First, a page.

The findings demonstrated the context-dependent collaborative business solutions by artisan entrepreneurs. Such solutions emerge from the interplay of the materiality of buildings, social relations management and personal resources. This materiality facilitates creative forms of social relations management for entrepreneurial activities between artisan entrepreneurs.

Practical implications

The discussed entrepreneurial collaborative solutions are beneficial for many entrepreneurs in fragmented working conditions.

Originality/value

The detailed discussion of how artisan entrepreneurs organise entrepreneurial activities individually and collaboratively sheds light on dynamic microprocesses in context. The lens of entrepreneurial capitals and their conversion for these microprocesses integrates the literature on capital conversions with context as the main contribution to theory. This lens allows to home in on social relations and material environment management adding more fine-grained insights into how these micro-exchange processes work. These insights contribute to the literature on artisan entrepreneurship in the creative industries and entrepreneurship and context.

Details

International Journal of Entrepreneurial Behavior & Research, vol. 27 no. 1
Type: Research Article
ISSN: 1355-2554

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Article
Publication date: 7 July 2020

Jialu Liang, Honglian Cong, Zhe Gao, Aijun Zhang and Zhijia Dong

The weft-knitted two-side jacquard fabric has the characteristics of complicated design principle and hard technical design. The purpose of this paper is to realize the…

Abstract

Purpose

The weft-knitted two-side jacquard fabric has the characteristics of complicated design principle and hard technical design. The purpose of this paper is to realize the computer-aided design of weft-knitted two-side jacquard fabric, and provide a certain reference for the development of this type of fabric.

Design/methodology/approach

The weft-knitted two-side jacquard fabric is divided into weft-knitted two-side similar pattern jacquard fabric and weft-knitted two-side independent pattern jacquard fabric. In order to achieve the purpose of this study, firstly, the structural characteristic of weft-knitted two-side jacquard fabric is analyzed. Then, the design principle of weft-knitted two-side jacquard fabric is studied. Next, the technical model of weft-knitted two-side jacquard fabric is established. Finally, the CAD flow chart of weft-knitted two-side jacquard fabric is proposed to realize the rapid product development.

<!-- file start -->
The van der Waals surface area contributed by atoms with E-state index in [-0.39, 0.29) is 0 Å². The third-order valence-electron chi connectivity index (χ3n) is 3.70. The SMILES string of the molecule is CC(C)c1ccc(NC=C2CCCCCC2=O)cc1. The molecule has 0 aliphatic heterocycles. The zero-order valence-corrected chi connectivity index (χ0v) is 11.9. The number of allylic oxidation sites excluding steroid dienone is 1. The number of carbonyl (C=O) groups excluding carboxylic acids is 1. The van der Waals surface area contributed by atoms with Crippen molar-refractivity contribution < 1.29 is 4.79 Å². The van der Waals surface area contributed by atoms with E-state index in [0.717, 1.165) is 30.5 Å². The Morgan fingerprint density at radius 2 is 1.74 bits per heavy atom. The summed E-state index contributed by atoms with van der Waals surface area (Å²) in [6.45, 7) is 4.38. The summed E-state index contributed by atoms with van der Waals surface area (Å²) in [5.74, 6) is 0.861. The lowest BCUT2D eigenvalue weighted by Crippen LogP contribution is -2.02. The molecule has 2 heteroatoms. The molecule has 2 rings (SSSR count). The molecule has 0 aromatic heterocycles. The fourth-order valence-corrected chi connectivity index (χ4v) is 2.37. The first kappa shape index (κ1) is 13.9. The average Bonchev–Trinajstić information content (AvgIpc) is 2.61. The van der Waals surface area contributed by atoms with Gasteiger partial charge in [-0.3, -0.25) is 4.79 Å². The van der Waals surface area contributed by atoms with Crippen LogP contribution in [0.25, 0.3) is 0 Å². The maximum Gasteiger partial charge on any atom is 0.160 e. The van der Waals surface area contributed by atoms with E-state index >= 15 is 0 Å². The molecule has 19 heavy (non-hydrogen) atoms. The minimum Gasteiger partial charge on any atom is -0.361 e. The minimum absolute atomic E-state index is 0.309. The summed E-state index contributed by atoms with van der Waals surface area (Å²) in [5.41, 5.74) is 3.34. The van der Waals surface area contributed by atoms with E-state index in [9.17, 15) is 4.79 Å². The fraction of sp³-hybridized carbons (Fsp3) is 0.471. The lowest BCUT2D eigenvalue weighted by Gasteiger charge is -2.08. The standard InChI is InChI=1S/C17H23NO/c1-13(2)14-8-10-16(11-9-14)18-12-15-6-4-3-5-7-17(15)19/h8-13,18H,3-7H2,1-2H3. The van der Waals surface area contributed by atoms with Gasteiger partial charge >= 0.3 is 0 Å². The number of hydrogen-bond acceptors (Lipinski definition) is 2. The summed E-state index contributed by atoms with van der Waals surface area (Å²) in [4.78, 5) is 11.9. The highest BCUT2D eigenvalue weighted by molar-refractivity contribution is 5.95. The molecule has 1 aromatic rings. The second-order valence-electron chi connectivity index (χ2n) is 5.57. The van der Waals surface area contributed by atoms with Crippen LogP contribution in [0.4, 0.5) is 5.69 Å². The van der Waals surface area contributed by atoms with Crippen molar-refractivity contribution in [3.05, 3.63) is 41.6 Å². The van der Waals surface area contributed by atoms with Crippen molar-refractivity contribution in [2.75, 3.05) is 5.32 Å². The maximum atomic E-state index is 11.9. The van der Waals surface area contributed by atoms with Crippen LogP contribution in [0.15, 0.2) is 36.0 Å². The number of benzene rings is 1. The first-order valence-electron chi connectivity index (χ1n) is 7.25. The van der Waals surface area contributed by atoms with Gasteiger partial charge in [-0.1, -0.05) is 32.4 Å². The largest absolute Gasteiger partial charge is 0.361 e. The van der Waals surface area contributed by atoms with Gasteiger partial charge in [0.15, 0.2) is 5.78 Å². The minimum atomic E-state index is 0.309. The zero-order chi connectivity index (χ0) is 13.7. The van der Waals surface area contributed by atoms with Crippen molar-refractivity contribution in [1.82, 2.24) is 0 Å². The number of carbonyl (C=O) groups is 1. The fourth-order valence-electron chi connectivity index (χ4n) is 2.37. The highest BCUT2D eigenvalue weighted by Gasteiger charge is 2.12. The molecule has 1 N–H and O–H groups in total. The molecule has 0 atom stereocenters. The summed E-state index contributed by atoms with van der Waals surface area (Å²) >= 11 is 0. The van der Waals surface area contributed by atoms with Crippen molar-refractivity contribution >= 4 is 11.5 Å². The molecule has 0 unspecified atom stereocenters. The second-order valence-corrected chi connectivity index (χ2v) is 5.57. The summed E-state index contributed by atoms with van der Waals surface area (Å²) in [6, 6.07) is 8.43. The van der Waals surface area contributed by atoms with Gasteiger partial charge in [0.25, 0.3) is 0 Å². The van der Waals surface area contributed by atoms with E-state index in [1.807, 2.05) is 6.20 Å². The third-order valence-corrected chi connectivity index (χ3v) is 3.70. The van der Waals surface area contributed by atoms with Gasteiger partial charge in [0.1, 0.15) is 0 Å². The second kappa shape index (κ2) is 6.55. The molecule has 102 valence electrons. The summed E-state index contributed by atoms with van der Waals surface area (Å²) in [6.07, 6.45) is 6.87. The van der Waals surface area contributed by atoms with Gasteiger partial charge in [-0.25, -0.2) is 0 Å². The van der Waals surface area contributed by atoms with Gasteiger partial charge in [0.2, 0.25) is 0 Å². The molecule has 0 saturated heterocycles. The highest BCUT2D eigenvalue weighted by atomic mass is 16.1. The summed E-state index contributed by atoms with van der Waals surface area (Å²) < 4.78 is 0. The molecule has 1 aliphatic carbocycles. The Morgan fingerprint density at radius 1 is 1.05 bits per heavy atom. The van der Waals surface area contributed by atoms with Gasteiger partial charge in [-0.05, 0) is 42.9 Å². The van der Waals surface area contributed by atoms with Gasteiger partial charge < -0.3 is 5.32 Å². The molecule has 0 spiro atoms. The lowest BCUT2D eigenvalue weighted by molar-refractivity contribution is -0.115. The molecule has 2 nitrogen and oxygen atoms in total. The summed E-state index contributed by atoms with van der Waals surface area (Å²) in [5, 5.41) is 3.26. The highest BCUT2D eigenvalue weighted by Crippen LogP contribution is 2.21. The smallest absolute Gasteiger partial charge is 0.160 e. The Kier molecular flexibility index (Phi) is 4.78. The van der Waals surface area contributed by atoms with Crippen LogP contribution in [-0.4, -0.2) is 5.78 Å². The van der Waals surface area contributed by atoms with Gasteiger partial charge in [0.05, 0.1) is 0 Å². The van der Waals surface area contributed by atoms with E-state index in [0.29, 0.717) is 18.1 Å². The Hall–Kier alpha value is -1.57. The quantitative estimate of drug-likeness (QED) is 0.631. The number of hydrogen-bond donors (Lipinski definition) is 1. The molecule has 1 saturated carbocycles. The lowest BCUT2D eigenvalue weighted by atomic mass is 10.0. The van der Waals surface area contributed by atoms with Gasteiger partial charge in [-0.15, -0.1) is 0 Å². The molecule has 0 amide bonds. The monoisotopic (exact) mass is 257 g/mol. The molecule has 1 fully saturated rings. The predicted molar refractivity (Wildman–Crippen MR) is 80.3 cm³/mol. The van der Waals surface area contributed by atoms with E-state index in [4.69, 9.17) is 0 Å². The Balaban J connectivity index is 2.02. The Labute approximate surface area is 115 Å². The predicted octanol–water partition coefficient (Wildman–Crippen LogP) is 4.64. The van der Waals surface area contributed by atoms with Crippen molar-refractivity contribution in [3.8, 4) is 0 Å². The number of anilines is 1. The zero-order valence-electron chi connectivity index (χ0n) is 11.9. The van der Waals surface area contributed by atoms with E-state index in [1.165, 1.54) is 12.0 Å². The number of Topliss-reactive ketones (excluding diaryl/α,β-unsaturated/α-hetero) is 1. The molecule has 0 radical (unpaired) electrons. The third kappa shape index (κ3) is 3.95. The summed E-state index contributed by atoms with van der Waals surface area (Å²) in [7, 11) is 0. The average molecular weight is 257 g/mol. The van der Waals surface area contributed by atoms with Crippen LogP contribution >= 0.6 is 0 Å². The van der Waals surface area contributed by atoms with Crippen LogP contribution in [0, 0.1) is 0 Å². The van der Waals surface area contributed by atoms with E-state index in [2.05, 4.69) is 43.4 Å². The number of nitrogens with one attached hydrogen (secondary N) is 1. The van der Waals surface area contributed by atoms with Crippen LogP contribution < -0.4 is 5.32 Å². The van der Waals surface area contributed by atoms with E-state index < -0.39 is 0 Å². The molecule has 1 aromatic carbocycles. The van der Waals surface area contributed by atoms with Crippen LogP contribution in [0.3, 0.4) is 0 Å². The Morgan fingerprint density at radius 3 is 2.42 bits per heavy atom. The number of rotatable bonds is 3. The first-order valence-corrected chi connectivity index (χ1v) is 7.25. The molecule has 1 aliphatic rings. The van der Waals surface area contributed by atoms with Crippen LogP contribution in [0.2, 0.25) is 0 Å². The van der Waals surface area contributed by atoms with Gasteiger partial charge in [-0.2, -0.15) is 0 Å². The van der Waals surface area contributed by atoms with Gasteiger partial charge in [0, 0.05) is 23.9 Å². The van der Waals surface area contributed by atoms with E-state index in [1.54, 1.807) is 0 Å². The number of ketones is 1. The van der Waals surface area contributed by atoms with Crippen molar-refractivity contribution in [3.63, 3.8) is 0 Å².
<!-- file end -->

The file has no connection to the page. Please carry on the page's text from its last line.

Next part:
Findings

Based on the above method, through the development example of weft two-side similar pattern jacquard fabric and weft two-side independent pattern jacquard fabric, the computer-aided design of the weft two-side jacquard fabric is verified.

Research limitations/implications

Because of limited research studies, three-dimensional computer-aided design of weft-knitted two-side jacquard fabric loop structure will be studied in the further research, and the technical design speed needs to be improved to meet the needs of large patterns and positioning patterns.

Practical implications

The computer-aided design of weft-knitted two-side jacquard fabric will offer a certain reference for product development, technical principles, performance research and computer simulation for the in-depth study of the fabric.

Social implications

The computer-aided design of weft-knitted two-side jacquard fabric will simplify the fabric design process and improve the efficiency of new fabric development, and provide the industries a time-saving and cost-saving approach for new fabrics development.

Originality/value

The author analyzes the structural characteristic of the fabric by the physical fabric, summarizes design principle of the fabric through production process, uses mathematical methods to establish a three-dimensional technical model of the fabric, and proposes the CAD flow chart of weft-knitted two-side jacquard fabric, which has good theoretical significance and practice of weft-knitted two-side jacquard fabric.

Details

International Journal of Clothing Science and Technology, vol. 33 no. 1
Type: Research Article
ISSN: 0955-6222

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Article
Publication date: 9 May 2016

Funmilola Olubunmi Omotayo and Samuel Oyelami Babalola

The purpose of this paper is to investigate the factors influencing knowledge sharing (KS) among information and communication technology (ICT) artisans in Nigeria by…

Abstract

Purpose

The purpose of this paper is to investigate the factors influencing knowledge sharing (KS) among information and communication technology (ICT) artisans in Nigeria by adopting the social exchange and social capital theories.

Design/methodology/approach

Survey research design was adopted. Convenience and snowball sampling techniques were used to select the respondents. In total, 285 copies of questionnaire were distributed, of which 214 copies were considered useful for data analysis, giving a 75.09 per cent response rate.

Findings

The results show that the gender of the artisans, perceived benefits, social identification, shared language and goals had positive significant and relationships with KS except social identification where the relationship was negative.

Research limitations/implications

The findings and conclusion from this paper are subjected to a number of limitations. Because the population was limited to a small population and the study adopted convenience and snowball techniques, the results cannot be generalised to all ICT artisans in Nigeria.

Practical implications

The paper confirms the role of social exchange and social capital theories in interpreting individual’s behaviour in KS and provides useful insights on how to implement good KS practices among the artisans.